Spotify Might Be Near Settlement in Publishing Royalties Lawsuit

Sounds like there’s movement in the Spotify lawsuit over unpaid publishing royalties.

Digital Music News reported Tuesday night that the streaming company could pay out somewhere in the neighbourhood of $30 million, but that might only cover part of the damages. This announcement comes a day after the same site reported about a $5 million one-time penalty to the National Music Publisher’s Association (NMPA) as part of a “structured agreement that would also involve the construction of a working copyright matching interface and claims system for songwriters and publishers.”

NMPA Chief Executive David Israelite confirmed to Digital Music News that negotiations were taking place and being given “urgent consideration,” but no dollar amounts were discussed. Not only is the $30 million only a partial settlement payout, there are other discussions and negotiations under way, between the NMPA, Spotify and other streaming services, all regarding publishing royalties.

While this is an evolving situation, Digital Music News notes that whatever amount Spotify pays, it’s likely to be a big chunk less than what the streaming service owes, which is closer to $150-$200 million as part of an ongoing class action suit.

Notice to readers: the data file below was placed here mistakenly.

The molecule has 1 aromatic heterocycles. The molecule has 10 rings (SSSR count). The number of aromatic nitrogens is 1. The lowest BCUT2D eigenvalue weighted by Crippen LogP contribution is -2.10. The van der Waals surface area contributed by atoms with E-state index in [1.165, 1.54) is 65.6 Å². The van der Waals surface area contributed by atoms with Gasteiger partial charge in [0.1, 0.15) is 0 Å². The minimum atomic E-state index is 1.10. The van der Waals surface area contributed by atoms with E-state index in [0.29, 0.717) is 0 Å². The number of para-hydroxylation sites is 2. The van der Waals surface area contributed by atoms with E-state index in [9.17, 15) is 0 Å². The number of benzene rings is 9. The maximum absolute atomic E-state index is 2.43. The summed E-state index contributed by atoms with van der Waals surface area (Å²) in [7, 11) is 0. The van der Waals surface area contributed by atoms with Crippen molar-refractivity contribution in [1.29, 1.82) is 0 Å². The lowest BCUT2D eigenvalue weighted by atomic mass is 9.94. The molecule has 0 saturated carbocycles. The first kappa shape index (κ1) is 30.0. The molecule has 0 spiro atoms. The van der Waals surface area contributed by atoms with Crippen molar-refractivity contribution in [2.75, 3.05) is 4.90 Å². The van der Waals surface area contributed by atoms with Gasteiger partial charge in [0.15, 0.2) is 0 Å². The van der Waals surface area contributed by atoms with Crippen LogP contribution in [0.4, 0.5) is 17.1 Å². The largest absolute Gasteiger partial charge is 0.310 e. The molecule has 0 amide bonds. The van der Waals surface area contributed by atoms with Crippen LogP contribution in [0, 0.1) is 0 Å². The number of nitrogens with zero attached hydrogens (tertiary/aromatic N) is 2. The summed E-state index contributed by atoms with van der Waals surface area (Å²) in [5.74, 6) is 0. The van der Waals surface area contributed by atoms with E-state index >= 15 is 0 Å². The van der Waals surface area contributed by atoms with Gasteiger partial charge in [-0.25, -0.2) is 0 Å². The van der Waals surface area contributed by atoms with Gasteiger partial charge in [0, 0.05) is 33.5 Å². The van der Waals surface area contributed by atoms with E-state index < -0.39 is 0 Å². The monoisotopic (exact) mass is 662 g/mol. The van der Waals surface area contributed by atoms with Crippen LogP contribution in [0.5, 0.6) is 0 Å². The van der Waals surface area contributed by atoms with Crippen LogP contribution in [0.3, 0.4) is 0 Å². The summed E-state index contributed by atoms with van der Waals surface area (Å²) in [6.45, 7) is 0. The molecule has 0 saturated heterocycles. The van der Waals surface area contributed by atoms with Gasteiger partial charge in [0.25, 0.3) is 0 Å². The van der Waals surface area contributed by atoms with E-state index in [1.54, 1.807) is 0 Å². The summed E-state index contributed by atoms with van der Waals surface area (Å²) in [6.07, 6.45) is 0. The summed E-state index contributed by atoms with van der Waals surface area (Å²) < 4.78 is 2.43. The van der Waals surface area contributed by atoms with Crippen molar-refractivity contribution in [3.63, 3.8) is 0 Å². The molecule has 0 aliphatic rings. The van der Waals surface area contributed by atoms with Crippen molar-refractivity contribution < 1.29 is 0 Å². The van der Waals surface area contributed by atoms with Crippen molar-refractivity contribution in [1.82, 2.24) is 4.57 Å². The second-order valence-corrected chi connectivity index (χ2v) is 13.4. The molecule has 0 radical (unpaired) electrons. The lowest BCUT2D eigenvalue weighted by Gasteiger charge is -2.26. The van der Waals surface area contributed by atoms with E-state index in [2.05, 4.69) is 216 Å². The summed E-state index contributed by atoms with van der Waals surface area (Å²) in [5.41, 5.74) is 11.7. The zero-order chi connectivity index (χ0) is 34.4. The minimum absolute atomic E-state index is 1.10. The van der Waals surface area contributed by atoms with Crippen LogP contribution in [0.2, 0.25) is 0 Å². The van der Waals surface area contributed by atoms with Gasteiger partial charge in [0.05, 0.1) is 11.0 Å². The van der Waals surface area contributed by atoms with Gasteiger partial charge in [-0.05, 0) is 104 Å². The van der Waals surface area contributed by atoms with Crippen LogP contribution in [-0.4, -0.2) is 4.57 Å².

That suit, by the way, could be incredibly ugly, not to mention really weird. Not only is Spotify being sued, the person who initiated the suit, David Lowery, might be considering adding claims against Tidal, XBox Music, Groove Music, Google Play Music, Rhapsody, Slacker and possibly other streaming or on-demand services. And each one could be facing claims of $150 million in damages, Digital Music News has reported. Another musician, John Emanuel of The American Dollar, already was successful in suing and reaching a settlement with Microsoft.

“Common to all of these cases is a specific, overlooked publishing license: the mechanical,” the website explains.  “The antiquated license originally covered ‘mechanical’ reproductions of song compositions onto fixed formats like CDs, LPs, and prior to that, early reproductions like player piano rolls.  These days, the license has been wedged into the ‘reproduction’ of files created by a music streaming service, a stretch re-definition that is already raising accusations of ‘copyright trolling’ in DMN comment threads.”

There’s going to be plenty more on this case as it develops — stay tuned.

Amber Healy

I write about music policy and lawsuits because they're endlessly fascinating.

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